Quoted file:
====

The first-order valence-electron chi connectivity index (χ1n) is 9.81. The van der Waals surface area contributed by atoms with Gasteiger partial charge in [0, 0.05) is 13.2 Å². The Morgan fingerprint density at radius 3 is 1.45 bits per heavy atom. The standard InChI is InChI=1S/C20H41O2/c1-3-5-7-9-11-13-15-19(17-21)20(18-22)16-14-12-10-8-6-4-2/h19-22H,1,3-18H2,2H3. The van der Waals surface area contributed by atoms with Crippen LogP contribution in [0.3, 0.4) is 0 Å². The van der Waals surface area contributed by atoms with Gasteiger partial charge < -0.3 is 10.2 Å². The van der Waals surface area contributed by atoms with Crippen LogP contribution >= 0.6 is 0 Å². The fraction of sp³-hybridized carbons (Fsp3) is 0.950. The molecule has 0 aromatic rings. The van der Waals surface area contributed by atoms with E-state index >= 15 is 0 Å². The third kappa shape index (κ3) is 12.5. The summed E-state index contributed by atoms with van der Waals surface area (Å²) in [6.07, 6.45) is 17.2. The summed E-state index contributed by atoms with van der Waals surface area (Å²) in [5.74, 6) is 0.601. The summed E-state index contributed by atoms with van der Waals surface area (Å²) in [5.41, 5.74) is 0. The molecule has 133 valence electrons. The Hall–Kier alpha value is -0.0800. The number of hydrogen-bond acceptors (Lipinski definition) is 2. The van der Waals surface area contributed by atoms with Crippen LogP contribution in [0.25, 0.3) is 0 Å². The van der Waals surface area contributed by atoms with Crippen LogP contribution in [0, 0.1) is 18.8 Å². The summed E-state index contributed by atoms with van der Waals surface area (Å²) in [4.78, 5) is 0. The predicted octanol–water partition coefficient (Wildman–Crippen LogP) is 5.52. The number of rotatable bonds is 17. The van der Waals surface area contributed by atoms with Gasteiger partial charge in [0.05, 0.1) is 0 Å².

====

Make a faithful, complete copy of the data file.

The first-order valence-electron chi connectivity index (χ1n) is 9.81. The van der Waals surface area contributed by atoms with Gasteiger partial charge in [0, 0.05) is 13.2 Å². The Morgan fingerprint density at radius 3 is 1.45 bits per heavy atom. The standard InChI is InChI=1S/C20H41O2/c1-3-5-7-9-11-13-15-19(17-21)20(18-22)16-14-12-10-8-6-4-2/h19-22H,1,3-18H2,2H3. The van der Waals surface area contributed by atoms with Crippen LogP contribution in [0.3, 0.4) is 0 Å². The van der Waals surface area contributed by atoms with Gasteiger partial charge < -0.3 is 10.2 Å². The van der Waals surface area contributed by atoms with Crippen LogP contribution >= 0.6 is 0 Å². The fraction of sp³-hybridized carbons (Fsp3) is 0.950. The molecule has 0 aromatic rings. The van der Waals surface area contributed by atoms with E-state index >= 15 is 0 Å². The third kappa shape index (κ3) is 12.5. The summed E-state index contributed by atoms with van der Waals surface area (Å²) in [6.07, 6.45) is 17.2. The summed E-state index contributed by atoms with van der Waals surface area (Å²) in [5.74, 6) is 0.601. The summed E-state index contributed by atoms with van der Waals surface area (Å²) in [5.41, 5.74) is 0. The molecule has 133 valence electrons. The Hall–Kier alpha value is -0.0800. The number of hydrogen-bond acceptors (Lipinski definition) is 2. The van der Waals surface area contributed by atoms with Crippen LogP contribution in [0.25, 0.3) is 0 Å². The van der Waals surface area contributed by atoms with Crippen LogP contribution in [0, 0.1) is 18.8 Å². The summed E-state index contributed by atoms with van der Waals surface area (Å²) in [4.78, 5) is 0. The predicted octanol–water partition coefficient (Wildman–Crippen LogP) is 5.52. The number of rotatable bonds is 17. The van der Waals surface area contributed by atoms with Gasteiger partial charge in [0.05, 0.1) is 0 Å².